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Mechanical back pain

What is mechanical back pain?

Mechanical back pain (MBP) is back pain which is related to movement or activity but with no underlying bone, joint or disc abnormalities. This is usually most common in children age 10 or over and is self limiting.

Why does mechanical back pain occur in children?

Children have growing skeletons, which causes varying degrees of muscle imbalance. During a growth spurt, especially puberty, the bones grow much faster than the muscles can stretch. This can mean that some muscles can become tight.

Other factors can contribute to this such as carrying heavy school bags, sitting with a poor posture in school, sitting for prolonged periods at home on computers or games consoles.

Will this back pain cause problems for me in later life?

Do not be worried about this pain, it is not associated with any damage to you or your spine.

What are the signs and symptoms of MBP?

Signs and symptoms of MBP include:

  • Being ‘achy’.
  • Vague or generalised area of pain which often moves sites.
  • Pain after a particular activity, commonly with walking long distances.
  • Pain during prolonged sitting or standing.
  • Pain eases with rest, change of position, heat packs and pain killers.

What can I do to help?

Some things that can help with the pain can include:

  • Maintain an active lifestyle, find an activity that you enjoy and you will feel motivated to continue.
  • Exercise within your own comfortable limits.
  • Minimise the weight of your school bag (as a rough guide no more than 10% of your body weight). Use a bag that loads your spine symmetrically, so a backpack worn on both shoulders is preferable.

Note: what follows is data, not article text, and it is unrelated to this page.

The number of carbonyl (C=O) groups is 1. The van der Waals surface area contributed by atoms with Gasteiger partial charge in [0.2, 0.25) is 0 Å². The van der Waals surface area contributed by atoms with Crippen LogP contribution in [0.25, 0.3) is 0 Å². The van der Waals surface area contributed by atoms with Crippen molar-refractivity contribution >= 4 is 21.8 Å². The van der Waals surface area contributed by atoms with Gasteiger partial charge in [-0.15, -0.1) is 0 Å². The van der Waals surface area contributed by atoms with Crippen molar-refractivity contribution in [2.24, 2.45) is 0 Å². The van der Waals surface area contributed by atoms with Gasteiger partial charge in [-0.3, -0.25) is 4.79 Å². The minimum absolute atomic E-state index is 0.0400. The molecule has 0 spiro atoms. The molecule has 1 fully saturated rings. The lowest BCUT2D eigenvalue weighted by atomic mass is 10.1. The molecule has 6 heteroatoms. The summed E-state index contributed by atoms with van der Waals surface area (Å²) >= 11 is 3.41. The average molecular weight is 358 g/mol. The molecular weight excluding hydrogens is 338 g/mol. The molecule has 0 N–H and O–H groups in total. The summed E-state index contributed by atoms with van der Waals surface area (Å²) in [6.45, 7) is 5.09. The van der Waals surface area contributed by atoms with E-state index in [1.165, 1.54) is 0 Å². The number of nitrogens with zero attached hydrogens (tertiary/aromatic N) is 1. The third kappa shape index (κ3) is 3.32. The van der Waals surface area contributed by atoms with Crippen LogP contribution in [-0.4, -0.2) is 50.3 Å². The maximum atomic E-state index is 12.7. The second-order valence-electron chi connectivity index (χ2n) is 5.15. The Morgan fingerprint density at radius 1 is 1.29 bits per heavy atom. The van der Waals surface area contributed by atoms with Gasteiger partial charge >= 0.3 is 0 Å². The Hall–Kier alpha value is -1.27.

• Sit and stand with a good posture.
  • Change position regularly, especially when studying and using computers or games consoles etc.
  • Maintain a healthy weight.
  • Do not rest in bed if you have back pain, it has been proven that back pain responds best to gentle exercise and activity.

What is a good posture?

When sitting or standing, it is helpful to be aware of holding yourself in a neutral position. Helpful cues for this are:

  • Imagine that you have a helium balloon on a string attached to the top of your head. As the balloon floats upwards, feel it pulling you upwards and elongating your spine.
  • Imagine that you are a soldier on parade in full uniform with all your medals on the breast pockets. Imagine that you are proudly showing off your medals by opening out your chest and shoulders.
  • Think about the rim of your pelvis being the rim of a bucket, this bucket is full to the top with water. Try to keep the bucket level so that you do not pour any water out of the front or the back.

Remember, prevention is better than cure. Statistics show that if we have happy healthy backs as children we are less likely to have back pain as an adult.

Contact us

Candice Sutcliffe
Spinal Extended Scope Practitioner
Telephone: 0114 271 7227

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Please note: this is a generic information sheet relating to care at Sheffield Children’s NHS FT. These details may not reflect treatment at other hospitals. This information is not intended as a substitute for professional medical care. Always follow your healthcare professionals’ instructions. If this resource relates to medicines, please read it alongside the medicine manufacturer’s patient information leaflet. If this information has been translated into another language from English, efforts have been made to maintain accuracy, but there may still be some translation errors. If you are unsure about any of the guidance in this resource or have specific questions about how it relates to your child, always ask your healthcare professional for further advice.

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